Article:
Grapel’s mother leaves for Cairo to meet her son

High Court denies petition, green-lights Grapel release; dual US citizen to meet with Netanyahu following arrival in Israel.

October 26, 2011 21:29
4 minute read.
Ilan Grapel

ilan grapel. (photo credit: Courtesy)


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Dual US-Israeli citizen Ilan Grapel is scheduled to fly from Cairo to Israel Thursday afternoon in exchange for 25 Egyptian prisoners, after the High Court of Justice refused two petitions against the deal late Wednesday evening.

The High Court debated the two petitions on Wednesday afternoon against the deal, but – as it did last week in the Gilad Schalit swap – denied them on the grounds that these types of exchanges are within the government’s purview. Grapel was arrested in Cairo on June 12 for allegedly spying for Israel, a charge later lowered to incitement.

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The two Israelis who negotiated Grapel’s release with the Egyptians – Prime Minister Binyamin Netanyahu’s envoy Yitzhak Molcho and Kadima MK and former deputy Shin Bet (Israel Security Agency) head Yisrael Hasson – are scheduled to fly Thursday afternoon to Cairo with Grapel’s mother to retrieve him.

Grapel is expected to land at Ben-Gurion Airport at about 5 p.m., and then drive to Jerusalem for a brief meeting with Netanyahu.

A spokesman for the Prisons Service said the Egyptian prisoners, who were gathered together at the Beersheba prison on Wednesday, will be taken to the Taba border crossing with Egypt most likely Thursday afternoon.

All of the Egyptian prisoners, according to information supplied by the Prisons Service, are serving time for criminal – rather than terrorist-related – offenses. The group of prisoners also includes three minors.

While Schalit was met upon his release in a government-organized ceremony at the Tel Nof Air Force Base – by his family, Netanyahu, Defense Minister Ehud Barak, and Chief of General Staff Lt.-Gen. Benny Gantz – no official ceremony was planned for Grapel’s return.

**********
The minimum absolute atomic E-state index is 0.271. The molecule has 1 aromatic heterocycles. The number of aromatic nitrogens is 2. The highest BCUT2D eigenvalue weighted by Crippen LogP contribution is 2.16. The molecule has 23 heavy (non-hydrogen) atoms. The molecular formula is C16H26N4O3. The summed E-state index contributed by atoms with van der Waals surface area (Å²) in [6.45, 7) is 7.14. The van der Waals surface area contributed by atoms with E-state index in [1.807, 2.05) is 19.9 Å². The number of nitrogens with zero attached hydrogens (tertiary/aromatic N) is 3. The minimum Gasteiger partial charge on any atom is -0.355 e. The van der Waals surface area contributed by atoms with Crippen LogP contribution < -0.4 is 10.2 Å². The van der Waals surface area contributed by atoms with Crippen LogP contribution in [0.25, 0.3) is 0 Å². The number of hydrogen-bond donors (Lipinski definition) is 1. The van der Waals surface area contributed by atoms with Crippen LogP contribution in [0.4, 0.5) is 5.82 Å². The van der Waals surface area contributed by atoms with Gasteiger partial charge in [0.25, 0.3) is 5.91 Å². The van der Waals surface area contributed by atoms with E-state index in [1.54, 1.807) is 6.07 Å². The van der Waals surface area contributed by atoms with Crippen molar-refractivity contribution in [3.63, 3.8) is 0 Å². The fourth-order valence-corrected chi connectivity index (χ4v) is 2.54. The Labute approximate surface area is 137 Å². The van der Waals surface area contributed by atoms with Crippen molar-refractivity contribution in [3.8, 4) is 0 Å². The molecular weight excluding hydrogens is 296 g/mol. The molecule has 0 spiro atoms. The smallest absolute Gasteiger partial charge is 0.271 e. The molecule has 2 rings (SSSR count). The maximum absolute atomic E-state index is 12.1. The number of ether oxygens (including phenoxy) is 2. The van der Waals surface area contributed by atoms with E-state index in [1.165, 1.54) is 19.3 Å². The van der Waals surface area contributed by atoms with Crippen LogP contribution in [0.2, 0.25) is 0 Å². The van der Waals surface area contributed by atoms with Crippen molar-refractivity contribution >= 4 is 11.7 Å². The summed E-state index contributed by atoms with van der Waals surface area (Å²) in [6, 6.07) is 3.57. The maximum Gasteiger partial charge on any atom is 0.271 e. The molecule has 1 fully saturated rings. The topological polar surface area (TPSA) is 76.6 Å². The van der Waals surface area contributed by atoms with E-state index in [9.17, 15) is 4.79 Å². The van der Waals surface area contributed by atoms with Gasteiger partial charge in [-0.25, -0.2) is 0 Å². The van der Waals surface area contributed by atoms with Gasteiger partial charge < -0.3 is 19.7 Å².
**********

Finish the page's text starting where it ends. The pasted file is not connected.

One government source, explaining the difference in the reception, said Grapel was not a soldier, but rather a civilian unjustifiably accused of being a spy.

The official said it was not clear whether Grapel, who was born in the US, but immigrated to Israel and served in the Paratroopers Brigade, would remain here or return to the US. At the time of his arrest in June he was a law student at Emory University in Atlanta.

The first petition to the High Court against the deal on Wednesday was filed by MK Michael Ben-Ari (National Union) and far-right religious party Eretz Israel Shelanu (Our Land of Israel), and the second was filed by the Almagor Terror Victims Association.

A panel of three justices, Miriam Naor, Esther Hayut and Isaac Amit, heard the petitions.

Ben-Ari’s main argument was that the decision to release the prisoners was problematic because it was made by Netanyahu’s 14- man security cabinet, not by the government itself.

The National Union MK also dubbed the prisoner release agreement “disproportionate and unreasonable,” and said it differed from the Schalit deal because Grapel “went to Egypt of his own free will to participate in various activities of extremist movements.”

However, Naor pointed out in response that the reasons Grapel went to Egypt are unknown. In its response to the petition, the state said the 10 security prisoners included in the deal had been convicted mostly of weaponstrading offenses, and in one case of belonging to an illegal organization.

“None of the prisoners has been convicted of perpetrating acts of terror or acts to harm human life,” the state emphasized.

Another 11 prisoners had been mostly convicted of drug-trafficking offenses and the remaining four had served their prison sentences in full, the state noted.

However, in Wednesday’s court hearing Ben-Ari argued that drug trafficking was a serious offense and suggested that the state could have used other means to free Grapel, including funding a lawyer to represent him.

The petitioners also argued the state had not given the public enough time to respond to the prisoner releases.

However, Naor pointed out during the hearing that the list of prisoners and their full details had been published on the Prisons Service website on Tuesday, 48 hours before their scheduled release on Thursday.

The state had also emphasized that Israel’s relationship with Egypt was important, and the Grapel deal involved “political considerations regarding our relationship with Egypt.”

In the final ruling, the justices noted the state’s position that it was important to carry out the agreement between Israel and Egypt as scheduled, as any delay could prevent Grapel’s release.

“This court has debated the issue of time lines in the past, as we do not find that the time lines as set forth in this case justify our intervention,” the justices said in the ruling.

Ben Hartman contributed to this report.

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